Our new infatuation with old urban titans
Until recently, the titans of 20th century urban planning were remembered as tyrannical bullies. Why that's changing.
The actor hoped to direct and star in an adaption of my book
James Gandolfini acted in and considered many roles in his distinguished career, but there was one man who fascinated him, whom he never got to play: New York’s powerful master builder, Robert Moses.
Before 2013 begins, catch up on the best of 2012. From now until the New Year, we will be re-posting some of The New Republic’s most thought-provoking pieces of the year. Enjoy. The Years of Lyndon Johnson: The Passage of PowerBy Robert A. Caro (Knopf, 712 pp., $35) I. MANY LIBERAL Democrats have yet to come to terms with Lyndon Johnson.
Two days ago, I noted the element of nostalgia for the post-World War II era in President Obama's State of the Union address and its precursor, his much-hyped speech last month in Kansas. In his call for restoring the public investment and middle-class stability of those years, I wrote, Obama seeks to "demonstrate that more broadly shared prosperity, with higher marginal tax rates, is not incompatible with strong economic growth, and is in fact inextricably linked with it.
The New York Times’ profile of celebrated and embattled New York City Transportation Commissioner, Janette Sadik-Khan, shows how getting things done in a democracy can be bad for your political future. Sadik-Khan has increased the amount of bike lanes by over 60 percent, removed cars from congested places like Herald and Times squares enabling them to become highly popular pedestrian zones, and cut traffic deaths to the lowest point in over a hundred years due to an intense attention to detail by her and her staff.
Jesse Jackson has never interested me much. I’m a little late out of the gate in commenting about Jackson’s latest diversion, analogizing LeBron James to a runaway slave in light of Cleveland Cavaliers owner Dan Gilbert’s sputtering about James’ departure to Miami. I’ve always been a little laggard in dogpiling on Jesse. When I first started writing about race, I quickly noted a certain cognitive dissonance: everybody expected the new cranky black “conservative” to have a Jesse obsession. I never did, and don’t now. He shouldn’t be news, really.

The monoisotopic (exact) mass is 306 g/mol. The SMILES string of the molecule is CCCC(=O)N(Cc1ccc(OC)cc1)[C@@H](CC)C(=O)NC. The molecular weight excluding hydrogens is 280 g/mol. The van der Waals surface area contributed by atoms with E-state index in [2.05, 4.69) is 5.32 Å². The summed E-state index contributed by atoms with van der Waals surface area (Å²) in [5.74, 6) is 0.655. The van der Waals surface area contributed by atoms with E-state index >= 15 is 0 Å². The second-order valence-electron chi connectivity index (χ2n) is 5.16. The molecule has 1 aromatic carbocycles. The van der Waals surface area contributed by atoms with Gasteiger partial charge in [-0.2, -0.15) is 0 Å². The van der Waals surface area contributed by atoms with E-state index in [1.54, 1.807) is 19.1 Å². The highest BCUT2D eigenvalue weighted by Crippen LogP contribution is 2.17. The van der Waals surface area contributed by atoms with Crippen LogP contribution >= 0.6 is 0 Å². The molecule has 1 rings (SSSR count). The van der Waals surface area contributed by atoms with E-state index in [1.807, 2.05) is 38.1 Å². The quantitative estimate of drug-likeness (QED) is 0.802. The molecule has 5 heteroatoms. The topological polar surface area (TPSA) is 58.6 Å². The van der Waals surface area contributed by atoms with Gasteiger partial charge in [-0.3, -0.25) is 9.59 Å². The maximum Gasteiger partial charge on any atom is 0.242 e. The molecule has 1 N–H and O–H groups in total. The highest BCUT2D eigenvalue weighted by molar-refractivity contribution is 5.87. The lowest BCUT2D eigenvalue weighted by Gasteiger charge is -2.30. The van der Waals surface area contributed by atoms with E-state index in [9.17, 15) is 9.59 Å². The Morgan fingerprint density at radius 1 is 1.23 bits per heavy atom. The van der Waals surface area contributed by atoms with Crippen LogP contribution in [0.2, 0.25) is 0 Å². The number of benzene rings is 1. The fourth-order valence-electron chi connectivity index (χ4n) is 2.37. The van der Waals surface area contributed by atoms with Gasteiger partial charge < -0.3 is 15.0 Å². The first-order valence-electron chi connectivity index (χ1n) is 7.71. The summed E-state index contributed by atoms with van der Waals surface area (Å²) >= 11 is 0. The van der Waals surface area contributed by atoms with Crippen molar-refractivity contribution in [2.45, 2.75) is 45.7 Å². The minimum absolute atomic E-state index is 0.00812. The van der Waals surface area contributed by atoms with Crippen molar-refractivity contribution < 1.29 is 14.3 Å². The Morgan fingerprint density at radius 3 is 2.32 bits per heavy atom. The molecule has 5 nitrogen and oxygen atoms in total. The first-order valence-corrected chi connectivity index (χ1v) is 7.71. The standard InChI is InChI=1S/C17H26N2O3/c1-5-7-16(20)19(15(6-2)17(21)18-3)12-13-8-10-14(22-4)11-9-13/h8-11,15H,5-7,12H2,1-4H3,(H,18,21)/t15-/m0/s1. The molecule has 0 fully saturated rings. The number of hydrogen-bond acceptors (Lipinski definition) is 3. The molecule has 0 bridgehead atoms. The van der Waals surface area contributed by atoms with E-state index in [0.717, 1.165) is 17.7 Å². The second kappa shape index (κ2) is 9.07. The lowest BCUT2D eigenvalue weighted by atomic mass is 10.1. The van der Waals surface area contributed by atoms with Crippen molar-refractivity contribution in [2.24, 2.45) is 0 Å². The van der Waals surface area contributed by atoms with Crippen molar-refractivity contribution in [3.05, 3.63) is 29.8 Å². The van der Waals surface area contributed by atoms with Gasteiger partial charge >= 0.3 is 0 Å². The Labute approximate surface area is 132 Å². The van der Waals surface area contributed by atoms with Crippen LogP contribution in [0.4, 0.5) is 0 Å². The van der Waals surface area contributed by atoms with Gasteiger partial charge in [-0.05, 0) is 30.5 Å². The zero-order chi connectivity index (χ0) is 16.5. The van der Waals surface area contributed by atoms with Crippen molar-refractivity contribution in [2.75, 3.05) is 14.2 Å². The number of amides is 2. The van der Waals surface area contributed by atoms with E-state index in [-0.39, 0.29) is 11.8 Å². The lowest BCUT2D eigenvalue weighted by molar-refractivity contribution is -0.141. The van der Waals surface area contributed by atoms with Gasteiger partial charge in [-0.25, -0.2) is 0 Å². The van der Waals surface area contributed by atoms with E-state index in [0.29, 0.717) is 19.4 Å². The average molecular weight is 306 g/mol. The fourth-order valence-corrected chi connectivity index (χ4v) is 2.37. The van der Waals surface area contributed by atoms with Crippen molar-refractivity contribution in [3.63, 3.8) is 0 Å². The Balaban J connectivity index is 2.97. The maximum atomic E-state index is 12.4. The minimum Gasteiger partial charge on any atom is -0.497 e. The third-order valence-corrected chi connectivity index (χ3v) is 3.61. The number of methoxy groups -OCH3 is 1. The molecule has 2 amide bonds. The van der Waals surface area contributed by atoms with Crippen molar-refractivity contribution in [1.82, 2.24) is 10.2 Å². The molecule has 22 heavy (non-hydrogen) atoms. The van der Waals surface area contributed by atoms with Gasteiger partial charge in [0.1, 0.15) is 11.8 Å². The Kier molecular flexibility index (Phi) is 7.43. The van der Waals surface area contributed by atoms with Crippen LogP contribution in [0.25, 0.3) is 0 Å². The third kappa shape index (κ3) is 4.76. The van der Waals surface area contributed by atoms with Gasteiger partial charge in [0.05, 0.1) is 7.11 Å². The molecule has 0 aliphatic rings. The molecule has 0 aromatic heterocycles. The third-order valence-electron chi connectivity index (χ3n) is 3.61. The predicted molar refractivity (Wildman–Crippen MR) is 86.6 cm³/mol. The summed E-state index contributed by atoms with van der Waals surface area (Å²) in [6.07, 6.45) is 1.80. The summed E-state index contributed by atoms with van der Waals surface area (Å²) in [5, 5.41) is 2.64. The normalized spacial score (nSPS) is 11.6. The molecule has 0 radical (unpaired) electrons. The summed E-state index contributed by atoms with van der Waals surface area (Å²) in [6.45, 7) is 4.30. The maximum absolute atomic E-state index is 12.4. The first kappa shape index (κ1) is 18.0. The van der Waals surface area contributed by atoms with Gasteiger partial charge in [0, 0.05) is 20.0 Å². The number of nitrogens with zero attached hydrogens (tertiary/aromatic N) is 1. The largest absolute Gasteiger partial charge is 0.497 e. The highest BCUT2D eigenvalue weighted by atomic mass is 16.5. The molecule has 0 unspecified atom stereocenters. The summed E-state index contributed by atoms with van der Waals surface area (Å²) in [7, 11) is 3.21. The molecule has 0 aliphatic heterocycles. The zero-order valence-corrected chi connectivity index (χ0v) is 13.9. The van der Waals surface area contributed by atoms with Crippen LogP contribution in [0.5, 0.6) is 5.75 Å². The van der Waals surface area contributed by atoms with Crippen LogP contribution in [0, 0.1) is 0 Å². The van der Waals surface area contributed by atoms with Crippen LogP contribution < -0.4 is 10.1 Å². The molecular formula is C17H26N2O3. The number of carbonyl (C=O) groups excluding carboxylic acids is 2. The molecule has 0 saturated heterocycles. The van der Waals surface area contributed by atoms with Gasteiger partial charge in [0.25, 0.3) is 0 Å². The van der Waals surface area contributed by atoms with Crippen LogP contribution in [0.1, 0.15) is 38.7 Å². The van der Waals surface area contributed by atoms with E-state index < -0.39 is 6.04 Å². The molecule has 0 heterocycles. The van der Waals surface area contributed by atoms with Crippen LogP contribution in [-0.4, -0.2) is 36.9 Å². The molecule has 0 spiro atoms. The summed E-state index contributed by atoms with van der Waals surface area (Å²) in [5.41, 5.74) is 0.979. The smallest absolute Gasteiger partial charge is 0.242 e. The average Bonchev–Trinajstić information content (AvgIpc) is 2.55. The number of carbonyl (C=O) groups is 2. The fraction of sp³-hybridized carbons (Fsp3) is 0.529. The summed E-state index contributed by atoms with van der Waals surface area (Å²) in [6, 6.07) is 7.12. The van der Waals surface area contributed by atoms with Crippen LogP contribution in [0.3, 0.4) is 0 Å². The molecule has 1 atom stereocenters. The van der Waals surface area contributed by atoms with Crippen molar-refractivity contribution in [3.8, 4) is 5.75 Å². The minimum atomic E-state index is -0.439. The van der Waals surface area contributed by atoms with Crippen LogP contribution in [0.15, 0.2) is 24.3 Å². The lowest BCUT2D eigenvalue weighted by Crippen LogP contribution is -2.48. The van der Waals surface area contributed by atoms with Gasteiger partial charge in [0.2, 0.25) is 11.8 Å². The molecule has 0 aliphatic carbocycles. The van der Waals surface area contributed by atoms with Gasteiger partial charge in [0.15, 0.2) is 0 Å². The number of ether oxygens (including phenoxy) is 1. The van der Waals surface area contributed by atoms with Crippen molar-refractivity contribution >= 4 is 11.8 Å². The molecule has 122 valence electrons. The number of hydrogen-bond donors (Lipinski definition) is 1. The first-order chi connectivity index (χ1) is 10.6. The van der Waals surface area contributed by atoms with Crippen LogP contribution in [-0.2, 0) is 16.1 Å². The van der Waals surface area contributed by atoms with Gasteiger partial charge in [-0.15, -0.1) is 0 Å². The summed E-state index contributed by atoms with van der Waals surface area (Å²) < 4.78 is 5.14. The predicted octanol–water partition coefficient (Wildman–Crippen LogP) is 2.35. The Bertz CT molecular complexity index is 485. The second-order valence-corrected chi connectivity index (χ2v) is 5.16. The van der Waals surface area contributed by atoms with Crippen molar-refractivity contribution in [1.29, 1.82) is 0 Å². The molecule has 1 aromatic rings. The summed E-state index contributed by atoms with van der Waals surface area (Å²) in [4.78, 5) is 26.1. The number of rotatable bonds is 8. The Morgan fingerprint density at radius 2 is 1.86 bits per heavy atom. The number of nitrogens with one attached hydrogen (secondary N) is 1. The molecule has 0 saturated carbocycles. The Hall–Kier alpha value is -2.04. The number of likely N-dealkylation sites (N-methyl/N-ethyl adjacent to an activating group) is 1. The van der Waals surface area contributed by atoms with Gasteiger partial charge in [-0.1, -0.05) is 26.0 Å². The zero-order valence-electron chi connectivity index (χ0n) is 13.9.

I bought a folding bicycle earlier this year in the hope that it would help me solve an embarrassing personal problem. I live in New York City, but, though I love the people I live among, I just don’t like the place. I’m loath to move out, because I only recently moved in. I left a house and a yard in Westchester for an apartment in Morningside Heights, near Columbia University, where my husband works and where life seemed likely to be more lively. But then, I got here and realized that I hated the noise and the filth and the smell.
"Jane Jacobs not Marc Jacobs" reads a postcard making the rounds in New York City’s Greenwich Village, a plaint against the increasing "mall-ification" of that venerable neighborhood. But beyond her old stomping ground--where she famously stopped highway builder Robert Moses from building an expressway through Washington Square Park--Jane Jacobs’ ideas continue to resonate in the messy debates over how we move people and goods around our regional economies. Lately, that currency has been given a boost by Anthony Flint’s recent book, Wrestling with Moses, about the battles Jacobs fought with
Wrestling with Moses: How Jane Jacobs Took on New York’s Master Builder and Transformed the American City By Anthony Flint (Random House, 256 pp., $27) For urbanists and others, the battle between Robert Moses and Jane Jacobs was the great titanic struggle of the twentieth century. Like the bout between Joe Louis and Max Schmeling, their conflict has magnified significance, as the two figures have become symbols. Jacobs is the secular saint of street life, representing a humane approach to urban planning grounded in the messy interactions of the neighborhood.